Future Projects

The rented Land Rover shook as its tires dipped in and out of the ice ruts on the shoulder of Interstate 70 just west of Copper Mountain.  A dour Mexican with a lazy eye at the Denver International Hertz had warned in a mish-mash of Spanish and Midwestern drawl about the state of the roads leading out to Vail, suggesting that perhaps she’d like to hire a male driver to traverse the treacherous ice roads on her behalf. Jane—her name for this particular engagement—had politely laughed the offer away, even though every fiber of her being had wanted to strangle Lazy Eye with his ratty clip-on tie.

Jane guided the SUV off the shoulder into the median and cut across to Spraddle Creek road. There, much of the snow had been plowed and salted, giving her tires the grip they needed to make the hairpin turns leading up to the Spraddle Creek Estates. At the final turn, she pulled off the road again and stopped parallel to a private overlook.

It was a bright afternoon in December; fresh snow melted on the wooden slats of a retaining fence near the edge of the outcropping. The gauge on the dashboard measured 28 degrees outside, so Jane left the Land Rover running as she fished a folder from her bag on the passenger seat. Inside were three pieces of hard-copy that would need to be shredded at the end of the engagement.

The first page told her who she was.

Jane Meade, twenty-eight years old, of New York City by way of Santa Fe, New Mexico. Bachelor’s degree from Columbia University in Radio, Television, and Film. Currently employed at Mainline Productions on the eighth floor of World Trade Center 6. Interests included film, photography, the essence of the human condition, and technology. Lover of Chinese food, protector of fur-babies, and as skilled in the discussion of global economics as she is at rattling off character backstories from Leopold Spectre: Ghost Detective.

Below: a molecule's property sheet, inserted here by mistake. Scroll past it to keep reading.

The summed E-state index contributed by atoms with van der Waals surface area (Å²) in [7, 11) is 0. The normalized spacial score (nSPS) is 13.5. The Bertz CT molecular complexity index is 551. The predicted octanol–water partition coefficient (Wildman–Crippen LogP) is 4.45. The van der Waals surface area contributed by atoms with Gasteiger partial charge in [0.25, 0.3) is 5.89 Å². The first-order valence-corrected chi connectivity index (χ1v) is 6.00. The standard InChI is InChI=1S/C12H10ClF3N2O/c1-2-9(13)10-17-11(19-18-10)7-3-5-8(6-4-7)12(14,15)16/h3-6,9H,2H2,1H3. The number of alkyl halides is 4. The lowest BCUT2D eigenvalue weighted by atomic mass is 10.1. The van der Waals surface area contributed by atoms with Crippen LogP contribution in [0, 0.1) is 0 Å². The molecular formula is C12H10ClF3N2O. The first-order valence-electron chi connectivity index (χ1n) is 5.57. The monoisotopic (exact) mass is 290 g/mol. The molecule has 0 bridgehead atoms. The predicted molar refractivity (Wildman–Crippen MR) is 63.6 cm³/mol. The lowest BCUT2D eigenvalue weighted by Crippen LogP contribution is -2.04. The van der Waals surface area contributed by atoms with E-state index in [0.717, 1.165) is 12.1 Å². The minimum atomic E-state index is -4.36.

Jane flipped down the visor and stared into her own eyes in the embedded mirror.

“Hello, Jane Meade,” she said.

The second page told her who he was.

Daniel Antoine du Montreal, popularly known as Danny “Guns” Montreal, or simply Guns. Despite his moniker, he was a man of average build and preferred to be called by his first name in real life. Danny was thirty-five years old, of mixed descent—Hispanic mother, black father—born and raised in San Antonio, Texas and settled now in the mountains of Colorado. He had no formal education to speak of. His income came from his work and continued reputation as a celebrity hacker for hire. His interests included movies, technology, and sugary snacks.

Like Jane, he loved dogs and abhorred Pop music.

The final page held a grid of black and white photos of Montreal surreptitiously taken the last time he’d been seen in Vail. Jane studied the close-ups of his eyes, stared into them until a familiar feeling began to stir in her chest. After several minutes of meditation, she slipped the pages back into the folder and resumed her drive.

By the time she reached the gate leading to Montreal’s cabin, clouds had gathered and a light dust fell from the sky. Jane pulled the SUV close to the call box and entered a nineteen digit code into the keypad with a gloved finger. As the gate opened, she drove uptimes o the threshold and shifted into park. A warning light flashed on the dash as she pressed a button to open the rear door.

Jane stepped out into the crisp December air

A smattering of fresh tracks led from the main driveway to a storage box a few feet away. From the outside, it appeared to be nothing more than a place for firewood; cloistered slats rimmed the rectangular white box while a sheet of plywood acted as a cover. Inside, however, was an insulated locker in which four bags of groceries had been placed. Beside them, a styrofoam cooler held refrigerated and frozen goods. Jane moved the bags one-by-one to the trunk of the Land Rover and then closed the tailgate.